When we click the link now, we should be seeing the beforeSend, error, and complete events. The reason we get the error is because we broke our create.js.erb code before. We can actually see the error by refactoring our error listener to take some arguments and log the error:

document.on('ajax:error', '.reserve-link', function(evt, request, status, error) {
  console.log(error);
}

The arguments are the error event object, the Ajax request, the HTTP status code of the response, and the actual error, respectively.

So, what we actually want to do is to execute the operations we currently have in create.js.erb in the event handler in reservations.js, and just return some JSON data from the server. Let's do the JSON bit first.

We need to indicate that the data format we actually want is JSON. We can do that with the type attribute in the link, which actually generates a data-type attribute in the HTML. In app/views/books/_reservation_links.html.erb:

<%= link_to "Reserve", book_reservations_path(book), class: 'btn reserve-link', remote: true, data: {type: :json}, method: :post %>

Then, let's change our action implementation, so that it is able to respond to a JSON request. In reservations#create, replace the format.js line with:

format.json { render json: @reservation.to_json(include: :user) }

The include part is about also including the associated user object in the JSON, so we can grab its email.

We can also now remove the create.js.erb file - it is no longer used.

Let's change our success callback to log what the response actually was, in app/assets/javascripts/reservations.js:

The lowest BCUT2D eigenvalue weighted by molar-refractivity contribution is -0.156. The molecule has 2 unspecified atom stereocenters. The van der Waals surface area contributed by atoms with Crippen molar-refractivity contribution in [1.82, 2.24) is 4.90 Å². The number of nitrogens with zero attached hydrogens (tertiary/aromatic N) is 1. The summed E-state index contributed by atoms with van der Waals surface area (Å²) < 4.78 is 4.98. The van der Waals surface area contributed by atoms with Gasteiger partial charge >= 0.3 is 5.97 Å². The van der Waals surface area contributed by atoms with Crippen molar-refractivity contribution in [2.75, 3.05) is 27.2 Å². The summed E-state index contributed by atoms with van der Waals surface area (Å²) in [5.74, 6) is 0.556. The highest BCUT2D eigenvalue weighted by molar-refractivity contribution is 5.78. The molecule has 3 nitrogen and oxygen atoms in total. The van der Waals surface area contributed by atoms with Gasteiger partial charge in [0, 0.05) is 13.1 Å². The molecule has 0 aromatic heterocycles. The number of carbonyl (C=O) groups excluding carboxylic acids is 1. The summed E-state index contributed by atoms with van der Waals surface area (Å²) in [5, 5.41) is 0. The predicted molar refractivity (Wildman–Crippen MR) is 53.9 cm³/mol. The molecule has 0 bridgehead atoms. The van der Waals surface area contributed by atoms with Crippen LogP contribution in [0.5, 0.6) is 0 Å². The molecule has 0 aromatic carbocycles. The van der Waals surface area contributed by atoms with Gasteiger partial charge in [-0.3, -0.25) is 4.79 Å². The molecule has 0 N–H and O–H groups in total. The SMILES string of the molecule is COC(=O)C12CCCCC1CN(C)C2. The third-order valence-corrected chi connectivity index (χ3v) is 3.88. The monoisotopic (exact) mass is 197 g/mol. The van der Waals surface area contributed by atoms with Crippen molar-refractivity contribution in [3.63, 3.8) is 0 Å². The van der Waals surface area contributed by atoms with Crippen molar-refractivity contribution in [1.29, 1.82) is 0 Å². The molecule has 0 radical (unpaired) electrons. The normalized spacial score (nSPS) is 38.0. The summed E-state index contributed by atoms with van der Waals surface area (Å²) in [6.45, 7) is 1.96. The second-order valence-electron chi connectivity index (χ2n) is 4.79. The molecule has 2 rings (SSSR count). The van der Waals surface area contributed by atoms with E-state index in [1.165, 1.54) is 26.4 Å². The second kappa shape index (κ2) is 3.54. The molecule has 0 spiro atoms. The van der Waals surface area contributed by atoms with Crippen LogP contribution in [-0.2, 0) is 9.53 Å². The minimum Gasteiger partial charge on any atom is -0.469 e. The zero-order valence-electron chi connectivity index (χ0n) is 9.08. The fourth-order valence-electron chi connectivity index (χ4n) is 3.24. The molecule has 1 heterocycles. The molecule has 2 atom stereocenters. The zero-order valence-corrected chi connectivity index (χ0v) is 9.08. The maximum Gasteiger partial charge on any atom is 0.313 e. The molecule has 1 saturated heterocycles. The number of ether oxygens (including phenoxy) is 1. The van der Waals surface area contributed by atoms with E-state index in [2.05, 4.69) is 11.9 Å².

document.on('ajax:success', '.reserve-link', function(evt, data, status, xhr) {
  console.log(data);
})

It's logging the reservation as a JavaScript object. Exactly what we need! Let's finish the implementation by adding the appropriate operations in the success handlers, and by removing the event handlers we're not actually using. In app/assets/javascripts/reservations.js:

$(document).on('ajax:success', '.reserve-link', function(evt, data, status, xhr) {
  $('#reservation-form').hide();
  $('#reservation-status').html('<span class="label important">Reserved by '+data.user.email+'</span>');
  $('#reservation-links').html('<a href="/books/'+data.book_id+'/reservations/'+data.id+'/free" class="btn" data-method="put">Free</a>');
});

You might notice we are now constructing the HTML by hand, instead of using Rails partial templates. On one hand, we are not mixing our Ruby code with our JavaScript code, giving us a nice separation of concerns. We also have full control of the Ajax lifecycle, and can actually see any errors there might be.

On the other hand, constructing HTML in JavaScript strings gets quite cumbersome very quickly. Indeed, for many people the next step when doing this style of Ajax is to incorporate a JavaScript templating framework like Handlebars to get some more power into client side HTML generation.

Testing JavaScript